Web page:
Taking the playpen analogy a step further, session management is the toddler playing in their playpen. If they play with the toys they have access to the entire time, then the session is valid and appropriate. If they start playing with other toys they ought not to, doing things that they ought not to, or if they break out of the playpen, then the session is invalid and inappropriate.

Session management is about enforcing and constraining desired behavior. If someone is able to navigate to a restricted webpage from a public page, traverse environment levels when they shouldn’t be able to, or delete or encrypt large swaths of data in an environment, then appropriate session management is lacking.

My expectation is that once access is granted around a set of permissions, user behavior will expand to fill the volume provided by both. Users tend to not behave erratically but over a long enough timeline will do anything and everything permitted to them. Not being able to stop unwanted or unanticipated behaviors–or at least see and evaluate those things–is broken access control.

One of the most common broken access control issues results from applications that rely on the integrity of the session to ensure that users don't have undesired privileges, rather than checking for valid permissions before accessing any protected resource during that session. If an application relies on permissions being encoded in an access token, as scopes in a JWT for example, then the user will have those permissions for as long as that token is valid (hours or days). This can lead to users continuing to have privileges that were already revoked. For more about this attack vector, go here.

Why Broken Access Control keeps me up at night

As a CISO, my responsibility is to the organization and its customers’ information. I am tasked with developing conditions to nurture an environment conducive to maintaining the confidentiality, integrity, and availability of information.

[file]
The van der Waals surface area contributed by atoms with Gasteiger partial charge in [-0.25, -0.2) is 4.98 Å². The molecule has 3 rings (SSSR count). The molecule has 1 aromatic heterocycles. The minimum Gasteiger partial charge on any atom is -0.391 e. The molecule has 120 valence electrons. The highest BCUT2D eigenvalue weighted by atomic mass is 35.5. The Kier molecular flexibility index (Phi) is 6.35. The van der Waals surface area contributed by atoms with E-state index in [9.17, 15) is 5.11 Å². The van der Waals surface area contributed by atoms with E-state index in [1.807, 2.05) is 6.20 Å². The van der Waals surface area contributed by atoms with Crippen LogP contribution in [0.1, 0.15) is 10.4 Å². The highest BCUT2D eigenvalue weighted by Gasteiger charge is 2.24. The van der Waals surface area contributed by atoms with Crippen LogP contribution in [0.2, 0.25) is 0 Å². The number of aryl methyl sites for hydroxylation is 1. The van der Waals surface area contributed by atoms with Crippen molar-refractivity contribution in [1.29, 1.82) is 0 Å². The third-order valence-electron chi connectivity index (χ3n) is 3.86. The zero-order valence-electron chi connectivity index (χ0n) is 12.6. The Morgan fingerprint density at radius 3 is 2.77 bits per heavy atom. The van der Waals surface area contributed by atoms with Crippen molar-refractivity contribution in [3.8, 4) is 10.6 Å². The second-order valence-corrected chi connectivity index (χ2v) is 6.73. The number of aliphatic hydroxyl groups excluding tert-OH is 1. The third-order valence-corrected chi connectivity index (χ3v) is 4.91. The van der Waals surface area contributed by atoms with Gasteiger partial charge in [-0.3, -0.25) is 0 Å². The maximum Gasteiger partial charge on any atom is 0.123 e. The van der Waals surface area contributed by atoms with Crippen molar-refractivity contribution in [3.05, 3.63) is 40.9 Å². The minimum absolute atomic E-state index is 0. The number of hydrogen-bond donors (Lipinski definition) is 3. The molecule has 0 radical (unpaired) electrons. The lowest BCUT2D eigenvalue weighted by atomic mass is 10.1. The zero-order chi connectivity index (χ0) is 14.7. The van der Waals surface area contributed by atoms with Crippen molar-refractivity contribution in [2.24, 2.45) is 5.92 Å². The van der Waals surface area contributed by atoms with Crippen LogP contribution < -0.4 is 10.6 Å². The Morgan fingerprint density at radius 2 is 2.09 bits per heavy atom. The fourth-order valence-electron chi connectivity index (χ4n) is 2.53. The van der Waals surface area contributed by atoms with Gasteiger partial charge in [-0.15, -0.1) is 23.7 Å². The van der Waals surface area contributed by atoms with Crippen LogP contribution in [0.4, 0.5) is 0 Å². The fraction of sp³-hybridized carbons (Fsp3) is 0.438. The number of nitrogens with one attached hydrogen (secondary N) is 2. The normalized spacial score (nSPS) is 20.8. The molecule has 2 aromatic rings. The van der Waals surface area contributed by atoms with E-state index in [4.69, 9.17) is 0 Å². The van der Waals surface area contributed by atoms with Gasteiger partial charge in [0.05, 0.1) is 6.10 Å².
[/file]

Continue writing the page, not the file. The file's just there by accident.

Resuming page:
Broken access controls thwart that development. They provide an unknown and likely unmonitored avenue of threat ingress. Once in an environment, a threat actor can move laterally or vertically and wreak havoc. In a very real way, broken access controls fuel what is soon expected to be a multi-trillion-dollar-per-year ransomware threat industry.

Broken access controls also provide an unmonitored avenue of information egress. While your organization may have monitoring in place for large-scale data movement–and may even automate halting those movements–that monitoring may be thwarted with the appropriate permissions or session expectations. Additionally, a threat actor may not need a large quantity of data and instead opt for small quantities of high-value data.

In both cases, the costs to an organization are significant. The loss of large swaths of Protected Health Information, Personally Identifiable Information, sensitive financial information, or other regulatorily protected information can cost an organization dearly. Add to that loss of profits from reputational damage or misappropriation of intellectual property and it’s easy to see why the average cost of a breach for a company now sits in the high millions of dollars to low tens of millions of dollars.

Those costs don’t account for potentially significant collateral damage to other organizations. Where broken access controls are exposed at common service providers, their impact can be substantially amplified. For example, one misconfigured Microsoft server in October 2022 was responsible for the leak of over 65,000 customer files, including orders of magnitude more employee data. Two years ago, access to the Solarwinds development pipeline impacted and compromised the networks of tens of thousands of organizations worldwide.

Those are two of the most significant compromises of broken access controls in recent years. They’re certainly not the only ones. The ease with which access controls can be broken, the focus on those weaknesses as an avenue for entry by threat actors, and the significance of the impact of broken access control really make me worry as a security practitioner. Especially where I can’t manage my vendors’ security environments and many vendors refuse to provide assurances about their controls or address deficiencies when identified.

Strategic priorities that address Broken Access Controls

How to avoid broken access control

By identifying the components of access control, organizations can strategically plan how to address broken access controls in manageable increments. There are some large-scale strategic objectives that span access control as a domain, but others can be adopted piecemeal.

Let’s examine each component and some of the strategic foci that can benefit prioritization.


When I look at authentication, I think about:

  • How is authentication handled?
  • How is identity validated?
  • Are authentication mechanisms designed to verify and deny by default?